Remember where you were when you heard that a police officer could legally kill an unarmed teenager without consequence.
Remember Michael Brown and Trayvon Martin and Tamir Rice and the countless black children slaughtered by a corrupt country’s police force.
Remember the 43 young people in Mexico who were needlessly killed to stop them protesting, and remember the size of the protests that followed.
Remember the injustice at the Brazilian World Cup and how the sport was seen as more important than the people.
Remember the Nigerian schoolgirls who still are not home.
Remember the images of Hong Kong students being tear gassed for challenging the legitimacy of their democracy.
Remember when President Putin invaded the Ukraine.
Remember Gaza’s hospitals being bombed by Israeli forces and the small Palestinian children who died innocently playing in the street after their homes had been destroyed.
Remember when the meaning of the name Isis changed.
Remember watching the world raising their arms above their heads and asking their ‘protectors’ not to shoot.
These are the things that are important. These are a part of the story of humanity. We are all a part of this narrative. Some of us have bigger roles, but this world belongs to all of us. One day your children or grandchildren will be asking you questions about this time.
Remember how old you are this year.
Remember what point you are at in your life.
Remember how seeing the world around you change made you feel. and how you reacted.
Remember the conversations you had with friends and loved ones. and how they reacted.
Remember how you cried. Or how you did not.
Remember how shocked you were. Or how you were not.
Remember the loss. The individuals. The movements. The injustice. The change. How nothing was ever the same again.
power 2 the people of revolution in Brazil…strength 2 your struggle for affordable public transportation,education & healthcare. stand up to homophobia ( we don’t need a cure for being born gay) Stand up to discrimination & prejudice. keep fighting the good fight with out violence .we hear you around the world. - lady miss Kier
It must be a pain in the ass to see all these posts about what's supposedly happening over there. I'm glad to see you calling it out when you see it and I really respect the patience you have.
omg you have no idea i’m so fed up.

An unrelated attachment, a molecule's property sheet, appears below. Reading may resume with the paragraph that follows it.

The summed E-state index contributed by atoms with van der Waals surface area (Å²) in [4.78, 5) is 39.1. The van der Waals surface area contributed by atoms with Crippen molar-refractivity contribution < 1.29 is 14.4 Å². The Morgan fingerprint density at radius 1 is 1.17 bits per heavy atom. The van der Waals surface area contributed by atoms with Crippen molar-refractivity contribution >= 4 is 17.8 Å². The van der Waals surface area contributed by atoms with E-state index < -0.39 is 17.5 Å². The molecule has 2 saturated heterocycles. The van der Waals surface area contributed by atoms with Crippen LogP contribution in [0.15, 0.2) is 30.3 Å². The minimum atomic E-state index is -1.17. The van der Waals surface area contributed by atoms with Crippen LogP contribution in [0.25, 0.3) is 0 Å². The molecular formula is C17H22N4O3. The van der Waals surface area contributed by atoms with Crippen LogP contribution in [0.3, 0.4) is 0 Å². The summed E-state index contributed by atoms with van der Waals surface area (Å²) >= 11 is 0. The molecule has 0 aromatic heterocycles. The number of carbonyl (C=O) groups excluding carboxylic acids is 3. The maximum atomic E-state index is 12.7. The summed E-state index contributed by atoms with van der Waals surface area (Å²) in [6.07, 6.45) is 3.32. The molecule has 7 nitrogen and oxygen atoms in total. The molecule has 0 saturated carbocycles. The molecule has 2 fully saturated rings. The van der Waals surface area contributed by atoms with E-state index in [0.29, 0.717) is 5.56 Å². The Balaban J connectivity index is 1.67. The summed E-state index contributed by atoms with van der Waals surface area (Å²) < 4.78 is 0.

like, there’s NOTHING happening here, just some middle class babies throwing tantrums. Like, their candidate wasn’t elected and they got sooooo fucking mad, so now they’re making these “protests” (more in the state of são paulo, unfortunately my state) bc they want an impeachment and military intervention/military dictatorship (and we’ve been through one already in the past) and honestly they don’t know what the hell they want they’re just mad bc their shitty ass candidate wasn’t elected and i get so fucking pissed bc there’s this girl i follow who’s reblogging a lot of posts saying there’s a “revolution” happening here AND THERE’S NOT UGH
The South Has Risen Again… in Brazil — Meet the “Confederados”
No one has determined how many Americans immigrated to Brazil in the years following the end of the American Civil War. As noted in unpublished research, Betty Antunes de Oliveira found in port records of Rio de Janeiro that some 20,000 Americans entered Brazil from 1865 to 1885. Other researchers have estimated the number at 10,000. An unknown number returned to the United States when conditions in the southern US improved. Most immigrants adopted Brazilian citizenship
In the east of Brazil, two hours away from Sao Paulo, there’s a small community that has a direct blood link with people from the southern United States. They call themselves “Confederados”. Families with last names like Thomas, Strong or Williamson are living proof of the American emigration from Brazil that started after the Civil War. They left the devastation in the southern states to start over in Brazil, which was still a slaveholder nation. The Americans brought with them their expertise in farming, especially cotton, and helped start an agricultural revolution in Brazil. The descendants of these first immigrants are very proud of their roots and while they display the confederate flag proudly, they insist they are not racist and they denounce slavery.
The descendants foster a connection with their history through the Associação Descendência Americana (American Descendants Association), a descendant organization dedicated to preserving their unique mixed culture.